As we move through our lives, most of us are working to make our lives better: happier, healthier, and more meaningful. We may work on these elements consistently, or we may follow fads and have multiple false starts along the way. In the midst of our busy lives, it can be quite challenging to pay attention to what is needed to achieve our most basic goals in life. But without accomplishing these goals, we are considerably less likely to achieve our more lofty ones. How many of us pay attention to the foundation needed to work on those basic goals—the elemental pieces of a happier, healthier, more meaningful life? It’s not complicated—eat right and exercise, get plenty of sleep, keep your stress level down—but it is onerous. It takes discipline, proactivity, an open mind, and consistency. We have to be intentional about our foundations or they will not happen. Although everyone’s foundation may be slightly different, we all have basic requirements that include sleep, nutrition, exercise, and mental/emotional health. Many would also add spirituality to this list. But whatever our foundation consists of, it’s important to be specific and intentional and follow through on our goals for each of these elements.
I am a liar.
I’ve been one my whole life. It hasn’t gotten me into trouble or hurt anyone, but I feel like it has hurt me. I probably don’t lie any more than most, but I’m uncomfortable with the amount of lying I do. Some of my lying is “good lying,” and some is bad. Some of my lying is adiaphorous (or so I tell myself), but I don’t think any lying sits squarely on the fence. Even if it isn’t harmful to others, it makes me more comfortable with lying. I mainly lie for convenience; it’s rarely malevolent. That doesn’t mean it’s not bad; it just means it’s not significantly harmful—or so I tell myself. Lots of my lies are lies of omission, and most of those lies are good lies; they spare someone’s feelings or make a process move along more quickly. They are instances when telling the truth would serve no useful purpose or would do harm. But some instances involve keeping secrets related to an inconvenient or embarrassing truth. Most of these secrets are harmless—or so I tell myself.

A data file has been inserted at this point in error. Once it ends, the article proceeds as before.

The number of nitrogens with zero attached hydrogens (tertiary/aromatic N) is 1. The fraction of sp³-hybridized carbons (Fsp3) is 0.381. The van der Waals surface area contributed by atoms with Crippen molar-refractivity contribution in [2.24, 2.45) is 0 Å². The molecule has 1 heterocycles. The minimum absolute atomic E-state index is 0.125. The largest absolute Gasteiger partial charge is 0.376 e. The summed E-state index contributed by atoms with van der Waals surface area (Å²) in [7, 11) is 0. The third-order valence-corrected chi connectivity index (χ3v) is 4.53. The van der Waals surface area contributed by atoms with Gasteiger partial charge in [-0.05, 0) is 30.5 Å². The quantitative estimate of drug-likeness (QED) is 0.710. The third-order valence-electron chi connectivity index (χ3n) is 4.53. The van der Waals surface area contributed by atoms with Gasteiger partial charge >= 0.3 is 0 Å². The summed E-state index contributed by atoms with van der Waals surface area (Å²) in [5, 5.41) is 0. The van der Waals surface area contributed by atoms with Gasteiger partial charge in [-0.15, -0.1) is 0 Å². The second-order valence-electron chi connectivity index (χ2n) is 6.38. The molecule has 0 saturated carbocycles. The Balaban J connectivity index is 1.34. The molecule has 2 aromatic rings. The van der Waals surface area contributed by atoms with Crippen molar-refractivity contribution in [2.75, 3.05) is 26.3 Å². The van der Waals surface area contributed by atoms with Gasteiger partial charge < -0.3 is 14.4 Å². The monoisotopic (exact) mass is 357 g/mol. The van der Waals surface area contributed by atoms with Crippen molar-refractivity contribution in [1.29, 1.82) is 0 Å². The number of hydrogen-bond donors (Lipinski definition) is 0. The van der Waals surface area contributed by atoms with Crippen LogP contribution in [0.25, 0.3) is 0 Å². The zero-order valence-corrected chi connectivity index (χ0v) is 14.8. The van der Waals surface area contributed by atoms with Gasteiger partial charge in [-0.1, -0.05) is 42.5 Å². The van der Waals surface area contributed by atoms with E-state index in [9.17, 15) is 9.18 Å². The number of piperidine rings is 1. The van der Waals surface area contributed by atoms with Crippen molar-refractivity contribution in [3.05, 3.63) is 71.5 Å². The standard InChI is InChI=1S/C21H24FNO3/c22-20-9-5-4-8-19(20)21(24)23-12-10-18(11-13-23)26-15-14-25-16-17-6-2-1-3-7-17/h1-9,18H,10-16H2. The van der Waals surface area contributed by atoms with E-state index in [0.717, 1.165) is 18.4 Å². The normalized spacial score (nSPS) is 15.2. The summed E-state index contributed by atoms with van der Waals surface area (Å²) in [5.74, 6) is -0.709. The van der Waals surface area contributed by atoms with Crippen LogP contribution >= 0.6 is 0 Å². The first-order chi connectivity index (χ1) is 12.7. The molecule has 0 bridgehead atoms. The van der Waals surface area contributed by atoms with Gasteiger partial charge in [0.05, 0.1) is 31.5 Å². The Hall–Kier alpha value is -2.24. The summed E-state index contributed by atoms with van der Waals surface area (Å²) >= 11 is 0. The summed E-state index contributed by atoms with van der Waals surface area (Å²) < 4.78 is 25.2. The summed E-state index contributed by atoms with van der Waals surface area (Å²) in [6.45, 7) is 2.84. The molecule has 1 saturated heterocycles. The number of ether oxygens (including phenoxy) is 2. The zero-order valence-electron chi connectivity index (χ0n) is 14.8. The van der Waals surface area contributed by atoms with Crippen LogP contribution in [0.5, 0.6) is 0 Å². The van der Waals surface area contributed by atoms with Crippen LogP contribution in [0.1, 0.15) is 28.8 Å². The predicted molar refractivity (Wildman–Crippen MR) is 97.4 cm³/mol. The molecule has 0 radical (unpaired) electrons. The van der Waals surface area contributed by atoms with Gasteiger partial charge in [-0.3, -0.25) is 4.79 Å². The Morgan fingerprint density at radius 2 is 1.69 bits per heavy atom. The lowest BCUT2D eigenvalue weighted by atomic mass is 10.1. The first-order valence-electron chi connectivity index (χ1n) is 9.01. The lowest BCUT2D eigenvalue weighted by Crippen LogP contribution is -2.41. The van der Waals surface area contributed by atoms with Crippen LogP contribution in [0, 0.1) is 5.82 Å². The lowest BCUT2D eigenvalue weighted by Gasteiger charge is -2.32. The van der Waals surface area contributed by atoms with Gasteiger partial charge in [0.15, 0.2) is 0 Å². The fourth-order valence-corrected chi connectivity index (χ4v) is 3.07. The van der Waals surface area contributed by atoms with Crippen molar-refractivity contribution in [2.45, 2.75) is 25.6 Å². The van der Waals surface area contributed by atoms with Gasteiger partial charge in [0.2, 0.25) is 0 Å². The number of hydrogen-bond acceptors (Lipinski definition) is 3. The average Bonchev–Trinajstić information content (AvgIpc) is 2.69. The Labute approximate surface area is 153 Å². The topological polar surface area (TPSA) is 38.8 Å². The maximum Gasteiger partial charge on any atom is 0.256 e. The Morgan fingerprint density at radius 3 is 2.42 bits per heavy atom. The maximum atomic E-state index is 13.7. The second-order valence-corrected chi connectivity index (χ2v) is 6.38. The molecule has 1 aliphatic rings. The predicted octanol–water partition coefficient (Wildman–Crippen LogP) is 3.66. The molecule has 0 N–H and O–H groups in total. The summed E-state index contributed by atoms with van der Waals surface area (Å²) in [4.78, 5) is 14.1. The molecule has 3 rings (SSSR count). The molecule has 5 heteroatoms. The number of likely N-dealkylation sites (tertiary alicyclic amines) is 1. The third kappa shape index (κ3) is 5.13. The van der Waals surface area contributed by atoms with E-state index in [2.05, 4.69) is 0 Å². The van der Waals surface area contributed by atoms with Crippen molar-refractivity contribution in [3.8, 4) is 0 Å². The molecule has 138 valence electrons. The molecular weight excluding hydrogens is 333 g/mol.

It’s possible to go through life without really putting your own stamp on what you do. You can go through the motions, do what is asked of you, check all the right boxes, but still not find an outlet that allows you to express yourself. It’s also true that you can live what appears to be an ordinary life, and through your personality and interaction, or your vision for the path forward, you can make it part of you, and in doing so, make your life a little less ordinary. This isn’t complicated, but it always involves a leap of faith—you have to take a chance and make yourself vulnerable. The risks that you take—the risk of failure, of opening yourself up to criticism or ridicule, of opening your heart and soul to the world—are all worth it, as the rewards are substantial. You’ll gain a sense of satisfaction and fulfillment that could not have come as a result of less personal achievements. We are all here to share who we are—don’t lose out on putting your own stamp on the world.
We all have those days. Days when we wake up, get our coffee, sit down, and don’t feel like doing anything else. We begin to feel guilty, but inertia is fully in control. We may struggle with the battle between our need to do nothing and our responsibilities all day long. Why does this happen? It can happen because we had a terrible night’s sleep or because we drank too much the night before. It can happen because we’re upset about something and our emotions have immobilized us. It can also happen when we’ve been stressed or overwhelmed for an extended period of time and our bodies and psyches are shutting us down to reboot and recover. Whatever the reason, we should give this feeling the space it needs. We should consider why we feel like this and learn from it. On many, if not most, of the days when we feel like this, we should succumb to the feeling and go with it. We should veg out and give ourselves fully to going into standby mode. Our bodies and minds are often wiser than we are. When they speak so forcefully, we should listen.
What does it mean to be fully present when you’re with people?
When we’re with other people, our minds can wander, as they do during any other activities. But with people, there’s the added dimension of what the other person is thinking. It can be challenging to follow the dynamic of both minds and how they engage. In conversation, for example, some people are naturals, while for others, it can be a struggle. But being an easy conversationalist doesn’t always translate to being aware of and intentional about the dynamic between us and other people. A meaningful encounter with someone doesn’t even have to involve talking. When two people are completely present when they’re together, there’s a whole other level of engagement that can involve conversation, but it also involves body language, empathy, and mood. It can be incredibly meaningful.